AMONG the foremost in the long list of the names of men noted for their scientific and mechanical achievements, stands the name at the head of this article. In all the civilized world, wherever the use of steam is known, his name is also known and honored. He was of exceedingly humble origin, and possessed equally meager facilities for acquiring an education: and developing the grand genius with which nature had endowed him. But by his industry and indomitable perseverance, he rose to the noble and exalted position which in after years he held among his fellow-men in the world of science and mechanical invention.  George Stephenson, the founder of the railway system of Great Britain, and perfecter of the locomotive engine, was born in Wylam, Northumberland, June 9, 1781, and died at Tapton Park, near Chesterfield, Derbyshire, Aug. 12, 1848.

His father was a worthy and industrious man.  He was fireman of the pumping engine at Wylamcolliery, but with his utmost exertions was barely able to provide food and clothing for his family, much less to send them to school.  Of the early years of young Stephenson's life, we learn that it was in this state of things that he was reared until the age of eighteen,—ignorant even of the letters of the alphabet.  At the age of nine years, he was employed at two pence a day to look after the cows of a neighbor, and to do other kinds of service on a farm.  It was, however, his highest ambition to follow his father's occupation; and at the age of fourteen, being known as a steady and intelligent boy, and showing considerable taste for mechanics, as evinced in the construction of miniature engines and windmills, he was appointed assistant fireman at the Dewley Burn colliery, whither his family had removed. Thus he was employed, in one position and another, for several years, until he had, by his perseverance, acquired so complete a knowledge of the engine that he was able to take it to pieces, and to make any ordinary repairs.

At the age of eighteen he began his studies, and within two years, by attending small night schools, and by other means, he was able to read, write, and cipher with tolerable ease.  In 1802 he was married, but became a widower within two years.

Thus his early years were spent in the struggle with poverty and privation; but amid it all we see him gradually rising, until, in 1812, he found his first good fortune in being appointed by his employers as engine-wright at Killings-worth, at a salary of £100 a year. With this event his mechanical genius seemed to take a fresh start, and to assume tangible form in the various mechanical appliances which he invented, and in his improvements on those already invented.  From this time until its close, the history of his life is full of the deepest interest.  Success was the reward of his labors. That which most deeply interested him was the construction of an efficient and economical locomotive steam engine; and after a careful examination of all the machines within his reach, he commenced, and in 1814 completed, an engine,—the first one with smooth wheels,—which worked successfully on the Killings-worth railway, and proved the best yet constructed, although by no means satisfactory to the inventor.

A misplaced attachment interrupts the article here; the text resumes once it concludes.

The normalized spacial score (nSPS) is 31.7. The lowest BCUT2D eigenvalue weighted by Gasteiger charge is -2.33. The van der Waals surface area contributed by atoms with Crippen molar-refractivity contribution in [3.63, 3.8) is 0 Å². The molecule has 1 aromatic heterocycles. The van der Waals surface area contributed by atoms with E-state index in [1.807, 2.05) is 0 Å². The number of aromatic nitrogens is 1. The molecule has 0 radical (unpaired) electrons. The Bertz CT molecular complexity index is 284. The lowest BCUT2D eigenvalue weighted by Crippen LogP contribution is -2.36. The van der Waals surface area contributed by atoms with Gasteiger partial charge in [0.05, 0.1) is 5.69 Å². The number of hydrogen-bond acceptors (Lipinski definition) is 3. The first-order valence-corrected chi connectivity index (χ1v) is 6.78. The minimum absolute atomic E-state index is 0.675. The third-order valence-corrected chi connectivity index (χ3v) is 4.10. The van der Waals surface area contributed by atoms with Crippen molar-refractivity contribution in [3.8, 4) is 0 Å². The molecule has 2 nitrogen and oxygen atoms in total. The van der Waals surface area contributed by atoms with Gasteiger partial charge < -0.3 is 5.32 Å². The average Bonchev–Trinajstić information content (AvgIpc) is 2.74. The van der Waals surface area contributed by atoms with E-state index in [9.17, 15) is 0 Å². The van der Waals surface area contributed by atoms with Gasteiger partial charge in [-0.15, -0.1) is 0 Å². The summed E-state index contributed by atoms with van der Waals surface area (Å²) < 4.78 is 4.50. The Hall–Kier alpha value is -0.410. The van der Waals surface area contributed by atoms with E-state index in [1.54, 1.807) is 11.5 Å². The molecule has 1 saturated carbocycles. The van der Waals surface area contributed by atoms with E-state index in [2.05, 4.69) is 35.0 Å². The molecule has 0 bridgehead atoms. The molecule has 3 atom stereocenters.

Although Mr. Stephenson was not the original inventor of the steam engine, by his genius and skill it was brought to a state of comparative perfection, and made a practical machine for the various needs of mechanical industry.

Various other useful devices were the result of his inventive genius, among which were a miner's safety lamp and an improved "rail" and "chair" for rail roads.  Our space will not permit us to speak further of the many interesting facts connected with his life and career—his many achievements, his successes in spite of the opposition of ignorance and superstition; but amid it all he triumphed, and today his name is a household word, honored throughout the world.  Of the closing years of his life, we learn that they were passed in comfort and peace, and that he was beloved by his neighbors of every degree and condition; and that in his conduct, as well as in his person and manners, he presented the true ideal of an English gentleman.  On several occasions the honors of knighthood were tendered him, but respectfully declined.  A memoir of his life was published in London, in 1856, by Samuel Smiles.



J.  W. B.